I have watched my 8-year-old son grow progressively more angry and destructive over the past two years.  He says things to me like “Why don’t you just run me over with the car?” and “I hate this life”.  He thinks he is angry about something so minute, like a pizza crust, but I know his anger comes from a much deeper place.  For Fathers’ Day this year, his classroom project was “Five Things My Father Taught Me”.  This is what he wrote.

Owen's 2016 Fathers DayOwen 2016 FD 1Owen 2016 FD 4Owen 2016 FD 3Owen 2016 FD 5Owen 2016 FD 6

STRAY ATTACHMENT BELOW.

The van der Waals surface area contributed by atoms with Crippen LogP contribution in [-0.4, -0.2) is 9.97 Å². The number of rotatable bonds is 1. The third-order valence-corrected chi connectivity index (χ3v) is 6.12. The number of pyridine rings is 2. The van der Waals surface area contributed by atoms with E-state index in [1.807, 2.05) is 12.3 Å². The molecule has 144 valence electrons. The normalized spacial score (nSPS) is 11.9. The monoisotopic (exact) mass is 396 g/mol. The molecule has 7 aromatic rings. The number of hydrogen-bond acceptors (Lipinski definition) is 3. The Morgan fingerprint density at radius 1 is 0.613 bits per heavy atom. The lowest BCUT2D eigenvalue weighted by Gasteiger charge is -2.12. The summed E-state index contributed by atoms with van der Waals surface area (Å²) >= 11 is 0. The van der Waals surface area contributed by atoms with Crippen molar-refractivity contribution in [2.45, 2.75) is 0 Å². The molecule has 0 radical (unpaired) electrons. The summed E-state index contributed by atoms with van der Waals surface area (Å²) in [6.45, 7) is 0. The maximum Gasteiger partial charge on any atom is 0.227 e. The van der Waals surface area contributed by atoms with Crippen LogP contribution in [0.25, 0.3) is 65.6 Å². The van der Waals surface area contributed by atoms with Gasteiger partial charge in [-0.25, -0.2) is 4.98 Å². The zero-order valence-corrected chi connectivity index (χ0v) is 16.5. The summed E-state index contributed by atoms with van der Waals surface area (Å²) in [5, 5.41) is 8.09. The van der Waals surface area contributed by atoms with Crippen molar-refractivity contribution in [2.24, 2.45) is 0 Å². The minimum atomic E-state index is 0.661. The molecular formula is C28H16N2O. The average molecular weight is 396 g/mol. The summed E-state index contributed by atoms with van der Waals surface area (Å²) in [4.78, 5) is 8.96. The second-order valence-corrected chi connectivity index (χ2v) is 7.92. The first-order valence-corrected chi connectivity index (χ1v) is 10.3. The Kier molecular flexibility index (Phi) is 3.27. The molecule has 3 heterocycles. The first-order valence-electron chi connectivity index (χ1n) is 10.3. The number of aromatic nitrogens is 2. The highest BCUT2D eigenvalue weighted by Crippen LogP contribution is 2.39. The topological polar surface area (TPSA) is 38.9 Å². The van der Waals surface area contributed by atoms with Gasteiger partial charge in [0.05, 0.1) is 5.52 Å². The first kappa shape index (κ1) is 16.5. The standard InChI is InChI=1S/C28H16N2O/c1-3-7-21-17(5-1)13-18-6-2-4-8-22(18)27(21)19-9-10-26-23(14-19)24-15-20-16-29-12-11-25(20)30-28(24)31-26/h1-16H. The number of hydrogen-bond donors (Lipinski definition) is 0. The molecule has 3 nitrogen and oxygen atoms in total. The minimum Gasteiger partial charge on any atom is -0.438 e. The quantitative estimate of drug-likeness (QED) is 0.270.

To anyone outside of our family, this may seem like a perfectly lovely project and what a wonderful job completed by my son.  However, I look at these pages and it tears my heart to shreds.  It tears me up because Jake did not teach my 8-year-old these things–at least not all of them.  The very first page–the one about math-yes, Jake did teach him math at a very young age.  But, that’s all my son could remember about what daddy taught him.  Because the rest of the pages…do not apply to Jake.  By no means am I disparaging Jake.  Jake was an incredible and wonderful dad.  But, I know my son did not learn these things from him. My son struggled so hard with this project that he ended up copying a friend’s work.  There is no way his teacher or anyone else could have known this.  But I knew it as soon as I saw it.  I picture him sitting at school trying to complete this project and not being able to come up with anything besides math. No wonder he is angry. He doesn’t recognize on a conscious level what experiences like this do to him on the inside–to his heart and soul.  His entire existence was changed in the instant I told my babies that their daddy died, but he doesn’t think like that.  He just thinks he is pissed about an uneaten pizza crust–so pissed–that his body is shaking and he is ripping up grass and throwing around giant surfboards.  Well, guess what?  There are times I hurt so badly, I miss Jake so much–that I actually want to destroy things.  I want to lie on the grass and start clawing at the earth.  I want to punch walls and throw things.  So, I get it.  I just want to pluck that hurt and anger right out of him and I’ll take it all on myself.  I wish that I could do that.